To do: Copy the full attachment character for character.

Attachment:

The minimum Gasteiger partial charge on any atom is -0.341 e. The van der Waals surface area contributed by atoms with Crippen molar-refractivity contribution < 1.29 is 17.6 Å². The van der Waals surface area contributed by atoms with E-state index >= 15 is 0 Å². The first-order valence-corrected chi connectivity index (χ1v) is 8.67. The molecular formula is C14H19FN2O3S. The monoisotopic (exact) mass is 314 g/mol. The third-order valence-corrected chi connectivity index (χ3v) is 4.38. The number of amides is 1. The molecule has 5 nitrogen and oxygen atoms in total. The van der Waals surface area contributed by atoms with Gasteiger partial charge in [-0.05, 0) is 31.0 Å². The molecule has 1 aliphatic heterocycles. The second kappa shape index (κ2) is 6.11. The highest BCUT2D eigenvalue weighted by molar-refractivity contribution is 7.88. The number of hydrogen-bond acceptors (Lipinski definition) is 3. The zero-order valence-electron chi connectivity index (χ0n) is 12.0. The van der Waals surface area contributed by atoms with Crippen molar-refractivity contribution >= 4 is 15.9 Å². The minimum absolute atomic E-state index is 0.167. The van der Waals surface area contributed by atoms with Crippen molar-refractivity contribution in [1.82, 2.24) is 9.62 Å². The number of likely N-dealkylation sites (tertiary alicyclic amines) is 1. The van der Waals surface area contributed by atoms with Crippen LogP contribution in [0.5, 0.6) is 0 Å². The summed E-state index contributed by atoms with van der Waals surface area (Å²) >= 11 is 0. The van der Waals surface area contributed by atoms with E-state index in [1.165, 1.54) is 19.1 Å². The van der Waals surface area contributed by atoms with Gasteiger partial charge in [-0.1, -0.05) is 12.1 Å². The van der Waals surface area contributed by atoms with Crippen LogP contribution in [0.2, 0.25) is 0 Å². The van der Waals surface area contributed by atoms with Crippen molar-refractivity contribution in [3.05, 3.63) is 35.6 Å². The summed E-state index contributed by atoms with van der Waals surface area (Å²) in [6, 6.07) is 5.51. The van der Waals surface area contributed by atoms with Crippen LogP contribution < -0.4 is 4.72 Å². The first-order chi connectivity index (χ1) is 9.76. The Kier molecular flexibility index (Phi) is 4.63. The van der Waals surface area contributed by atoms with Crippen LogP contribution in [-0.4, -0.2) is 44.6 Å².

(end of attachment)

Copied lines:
The minimum Gasteiger partial charge on any atom is -0.341 e. The van der Waals surface area contributed by atoms with Crippen molar-refractivity contribution < 1.29 is 17.6 Å². The van der Waals surface area contributed by atoms with E-state index >= 15 is 0 Å². The first-order valence-corrected chi connectivity index (χ1v) is 8.67. The molecular formula is C14H19FN2O3S. The monoisotopic (exact) mass is 314 g/mol. The third-order valence-corrected chi connectivity index (χ3v) is 4.38. The number of amides is 1. The molecule has 5 nitrogen and oxygen atoms in total. The van der Waals surface area contributed by atoms with Gasteiger partial charge in [-0.05, 0) is 31.0 Å². The molecule has 1 aliphatic heterocycles. The second kappa shape index (κ2) is 6.11. The highest BCUT2D eigenvalue weighted by molar-refractivity contribution is 7.88. The number of hydrogen-bond acceptors (Lipinski definition) is 3. The zero-order valence-electron chi connectivity index (χ0n) is 12.0. The van der Waals surface area contributed by atoms with Crippen molar-refractivity contribution >= 4 is 15.9 Å². The minimum absolute atomic E-state index is 0.167. The van der Waals surface area contributed by atoms with Crippen molar-refractivity contribution in [1.82, 2.24) is 9.62 Å². The number of likely N-dealkylation sites (tertiary alicyclic amines) is 1. The van der Waals surface area contributed by atoms with Crippen LogP contribution in [0.5, 0.6) is 0 Å². The summed E-state index contributed by atoms with van der Waals surface area (Å²) >= 11 is 0. The van der Waals surface area contributed by atoms with E-state index in [1.165, 1.54) is 19.1 Å². The van der Waals surface area contributed by atoms with Gasteiger partial charge in [-0.1, -0.05) is 12.1 Å². The van der Waals surface area contributed by atoms with Crippen LogP contribution in [0.2, 0.25) is 0 Å². The van der Waals surface area contributed by atoms with Crippen molar-refractivity contribution in [3.05, 3.63) is 35.6 Å². The summed E-state index contributed by atoms with van der Waals surface area (Å²) in [6, 6.07) is 5.51. The van der Waals surface area contributed by atoms with Crippen LogP contribution < -0.4 is 4.72 Å². The first-order chi connectivity index (χ1) is 9.76. The Kier molecular flexibility index (Phi) is 4.63. The van der Waals surface area contributed by atoms with Crippen LogP contribution in [-0.4, -0.2) is 44.6 Å².